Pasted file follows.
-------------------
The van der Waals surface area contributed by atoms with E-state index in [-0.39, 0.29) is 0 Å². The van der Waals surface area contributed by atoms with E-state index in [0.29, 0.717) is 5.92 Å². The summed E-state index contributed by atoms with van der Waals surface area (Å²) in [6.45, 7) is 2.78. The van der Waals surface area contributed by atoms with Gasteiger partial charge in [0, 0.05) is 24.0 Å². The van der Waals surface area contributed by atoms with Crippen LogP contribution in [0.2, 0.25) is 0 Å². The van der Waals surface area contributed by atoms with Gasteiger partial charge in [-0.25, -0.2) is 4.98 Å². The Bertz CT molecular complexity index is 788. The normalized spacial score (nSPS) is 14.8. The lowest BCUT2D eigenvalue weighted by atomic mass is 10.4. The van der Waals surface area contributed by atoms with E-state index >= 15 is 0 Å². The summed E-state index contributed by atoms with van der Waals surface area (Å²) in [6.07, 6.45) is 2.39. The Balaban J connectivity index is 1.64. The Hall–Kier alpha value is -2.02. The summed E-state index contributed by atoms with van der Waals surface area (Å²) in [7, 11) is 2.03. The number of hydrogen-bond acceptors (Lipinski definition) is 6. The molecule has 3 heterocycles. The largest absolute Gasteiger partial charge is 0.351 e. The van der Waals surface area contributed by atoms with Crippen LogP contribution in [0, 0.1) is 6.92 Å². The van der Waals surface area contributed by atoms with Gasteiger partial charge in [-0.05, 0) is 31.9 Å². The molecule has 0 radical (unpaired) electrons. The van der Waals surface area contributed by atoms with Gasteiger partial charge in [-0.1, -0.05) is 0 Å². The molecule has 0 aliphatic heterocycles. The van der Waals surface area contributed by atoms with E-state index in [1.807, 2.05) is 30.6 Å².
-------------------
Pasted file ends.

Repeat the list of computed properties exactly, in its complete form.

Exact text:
The van der Waals surface area contributed by atoms with E-state index in [-0.39, 0.29) is 0 Å². The van der Waals surface area contributed by atoms with E-state index in [0.29, 0.717) is 5.92 Å². The summed E-state index contributed by atoms with van der Waals surface area (Å²) in [6.45, 7) is 2.78. The van der Waals surface area contributed by atoms with Gasteiger partial charge in [0, 0.05) is 24.0 Å². The van der Waals surface area contributed by atoms with Crippen LogP contribution in [0.2, 0.25) is 0 Å². The van der Waals surface area contributed by atoms with Gasteiger partial charge in [-0.25, -0.2) is 4.98 Å². The Bertz CT molecular complexity index is 788. The normalized spacial score (nSPS) is 14.8. The lowest BCUT2D eigenvalue weighted by atomic mass is 10.4. The van der Waals surface area contributed by atoms with E-state index >= 15 is 0 Å². The summed E-state index contributed by atoms with van der Waals surface area (Å²) in [6.07, 6.45) is 2.39. The Balaban J connectivity index is 1.64. The Hall–Kier alpha value is -2.02. The summed E-state index contributed by atoms with van der Waals surface area (Å²) in [7, 11) is 2.03. The number of hydrogen-bond acceptors (Lipinski definition) is 6. The molecule has 3 heterocycles. The largest absolute Gasteiger partial charge is 0.351 e. The van der Waals surface area contributed by atoms with Crippen LogP contribution in [0, 0.1) is 6.92 Å². The van der Waals surface area contributed by atoms with Gasteiger partial charge in [-0.05, 0) is 31.9 Å². The molecule has 0 radical (unpaired) electrons. The van der Waals surface area contributed by atoms with Gasteiger partial charge in [-0.1, -0.05) is 0 Å². The molecule has 0 aliphatic heterocycles. The van der Waals surface area contributed by atoms with E-state index in [1.807, 2.05) is 30.6 Å².